draft-ietf-mpls-tp-mip-mep-map-07.txt   rfc7054.txt 
Network Working Group A. Farrel Internet Engineering Task Force (IETF) A. Farrel
Internet-Draft Juniper Networks Request for Comments: 7054 Juniper Networks
Intended status: Informational H. Endo Category: Informational H. Endo
Expires: October 24, 2013 Hitachi, Ltd. ISSN: 2070-1721 Hitachi, Ltd.
R. Winter R. Winter
NEC NEC
Y. Koike Y. Koike
NTT NTT
M. Paul M. Paul
Deutsche Telekom Deutsche Telekom
April 22, 2013 November 2013
Per-Interface MIP Addressing Requirements and Design Considerations Addressing Requirements and Design Considerations for
draft-ietf-mpls-tp-mip-mep-map-07 Per-Interface Maintenance Entity Group Intermediate Points (MIPs)
Abstract Abstract
The Framework for Operations, Administration and Maintenance (OAM) The framework for Operations, Administration and Maintenance (OAM)
within the MPLS Transport Profile (MPLS-TP) describes how Maintenance within the MPLS Transport Profile (MPLS-TP) describes how the
Entity Group Intermediate Points (MIPs) may be situated within Maintenance Entity Group Intermediate Points (MIPs) may be situated
network nodes at the incoming and outgoing interfaces. within network nodes at incoming and outgoing interfaces.
This document elaborates on important considerations for internal MIP This document elaborates on important considerations for internal MIP
addressing. More precisely it describes important restrictions for addressing. More precisely, it describes important restrictions for
any mechanism that specifies a way of forming OAM messages so that any mechanism that specifies a way of forming OAM messages so that
they can be targeted at MIPs on incoming or MIPs on outgoing they can be targeted at MIPs on either incoming or outgoing
interfaces and forwarded correctly through the forwarding engine. interfaces and forwarded correctly through the forwarding engine.
Furthermore, the document includes considerations for node Furthermore, the document includes considerations for node
implementations where there is no distinction between the incoming implementations where there is no distinction between the incoming
and outgoing MIP. and outgoing MIP.
Status of this Memo Status of This Memo
This Internet-Draft is submitted in full conformance with the
provisions of BCP 78 and BCP 79.
Internet-Drafts are working documents of the Internet Engineering This document is not an Internet Standards Track specification; it is
Task Force (IETF). Note that other groups may also distribute published for informational purposes.
working documents as Internet-Drafts. The list of current Internet-
Drafts is at http://datatracker.ietf.org/drafts/current/.
Internet-Drafts are draft documents valid for a maximum of six months This document is a product of the Internet Engineering Task Force
and may be updated, replaced, or obsoleted by other documents at any (IETF). It represents the consensus of the IETF community. It has
time. It is inappropriate to use Internet-Drafts as reference received public review and has been approved for publication by the
material or to cite them other than as "work in progress." Internet Engineering Steering Group (IESG). Not all documents
approved by the IESG are a candidate for any level of Internet
Standard; see Section 2 of RFC 5741.
This Internet-Draft will expire on October 24, 2013. Information about the current status of this document, any errata,
and how to provide feedback on it may be obtained at
http://www.rfc-editor.org/info/rfc7054.
Copyright Notice Copyright Notice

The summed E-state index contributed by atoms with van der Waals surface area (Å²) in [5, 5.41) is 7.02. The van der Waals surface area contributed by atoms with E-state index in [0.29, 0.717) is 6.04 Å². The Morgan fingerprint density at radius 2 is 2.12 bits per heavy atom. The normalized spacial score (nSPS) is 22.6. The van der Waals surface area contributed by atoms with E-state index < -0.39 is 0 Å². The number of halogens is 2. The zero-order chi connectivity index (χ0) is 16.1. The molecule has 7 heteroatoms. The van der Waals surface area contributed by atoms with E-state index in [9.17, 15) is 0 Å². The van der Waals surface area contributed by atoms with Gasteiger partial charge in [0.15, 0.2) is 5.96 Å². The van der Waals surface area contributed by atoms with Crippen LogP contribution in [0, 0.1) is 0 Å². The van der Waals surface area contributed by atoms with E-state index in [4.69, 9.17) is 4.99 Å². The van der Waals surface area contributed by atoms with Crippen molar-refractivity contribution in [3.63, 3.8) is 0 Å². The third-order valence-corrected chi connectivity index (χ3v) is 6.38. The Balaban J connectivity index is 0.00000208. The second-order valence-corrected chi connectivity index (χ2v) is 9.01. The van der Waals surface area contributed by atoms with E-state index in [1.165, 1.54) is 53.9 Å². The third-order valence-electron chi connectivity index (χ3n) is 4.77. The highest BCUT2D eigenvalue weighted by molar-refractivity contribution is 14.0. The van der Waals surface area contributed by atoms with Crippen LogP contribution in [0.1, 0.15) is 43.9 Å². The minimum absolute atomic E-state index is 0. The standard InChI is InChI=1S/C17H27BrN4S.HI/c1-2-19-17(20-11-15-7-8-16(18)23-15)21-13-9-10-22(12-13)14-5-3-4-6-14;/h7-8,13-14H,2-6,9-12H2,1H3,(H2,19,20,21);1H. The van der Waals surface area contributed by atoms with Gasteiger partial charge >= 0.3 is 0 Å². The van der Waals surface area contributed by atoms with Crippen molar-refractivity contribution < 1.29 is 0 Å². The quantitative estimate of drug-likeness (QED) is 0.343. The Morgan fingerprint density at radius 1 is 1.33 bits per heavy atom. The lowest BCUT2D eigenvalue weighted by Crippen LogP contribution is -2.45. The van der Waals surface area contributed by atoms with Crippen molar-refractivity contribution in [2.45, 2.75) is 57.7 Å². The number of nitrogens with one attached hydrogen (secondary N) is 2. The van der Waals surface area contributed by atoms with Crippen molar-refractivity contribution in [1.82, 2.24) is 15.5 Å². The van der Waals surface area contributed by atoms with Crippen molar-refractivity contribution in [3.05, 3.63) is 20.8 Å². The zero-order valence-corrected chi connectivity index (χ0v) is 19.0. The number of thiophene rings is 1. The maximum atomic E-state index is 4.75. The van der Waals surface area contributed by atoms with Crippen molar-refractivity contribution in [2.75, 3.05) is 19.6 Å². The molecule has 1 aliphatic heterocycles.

Copyright (c) 2013 IETF Trust and the persons identified as the Copyright (c) 2013 IETF Trust and the persons identified as the
document authors. All rights reserved. document authors. All rights reserved.
This document is subject to BCP 78 and the IETF Trust's Legal This document is subject to BCP 78 and the IETF Trust's Legal
Provisions Relating to IETF Documents Provisions Relating to IETF Documents
(http://trustee.ietf.org/license-info) in effect on the date of (http://trustee.ietf.org/license-info) in effect on the date of
publication of this document. Please review these documents publication of this document. Please review these documents
carefully, as they describe your rights and restrictions with respect carefully, as they describe your rights and restrictions with respect
to this document. Code Components extracted from this document must to this document. Code Components extracted from this document must
include Simplified BSD License text as described in Section 4.e of include Simplified BSD License text as described in Section 4.e of
the Trust Legal Provisions and are provided without warranty as the Trust Legal Provisions and are provided without warranty as
described in the Simplified BSD License. described in the Simplified BSD License.
Table of Contents Table of Contents
1. Introduction . . . . . . . . . . . . . . . . . . . . . . . . . 3 1. Introduction ....................................................2
2. Requirements notation . . . . . . . . . . . . . . . . . . . . 3 2. Terminology .....................................................3
3. Terminology . . . . . . . . . . . . . . . . . . . . . . . . . 3 3. Summary of the Problem Statement ................................3
4. Summary of the Problem Statement . . . . . . . . . . . . . . . 4 4. Requirements and Design Considerations for Internal-MIP
5. Requirements and Design Considerations for Internal-MIP Addressing ......................................................6
Adressing . . . . . . . . . . . . . . . . . . . . . . . . . . 6 5. Security Considerations ........................................10
6. Security Considerations . . . . . . . . . . . . . . . . . . . 10 6. Acknowledgments ................................................10
7. IANA Considerations . . . . . . . . . . . . . . . . . . . . . 10 7. References .....................................................10
8. Acknowledgments . . . . . . . . . . . . . . . . . . . . . . . 10 7.1. Normative References ......................................10
9. References . . . . . . . . . . . . . . . . . . . . . . . . . . 11 7.2. Informative References ....................................11
9.1. Normative References . . . . . . . . . . . . . . . . . . . 11
9.2. Informative References . . . . . . . . . . . . . . . . . . 11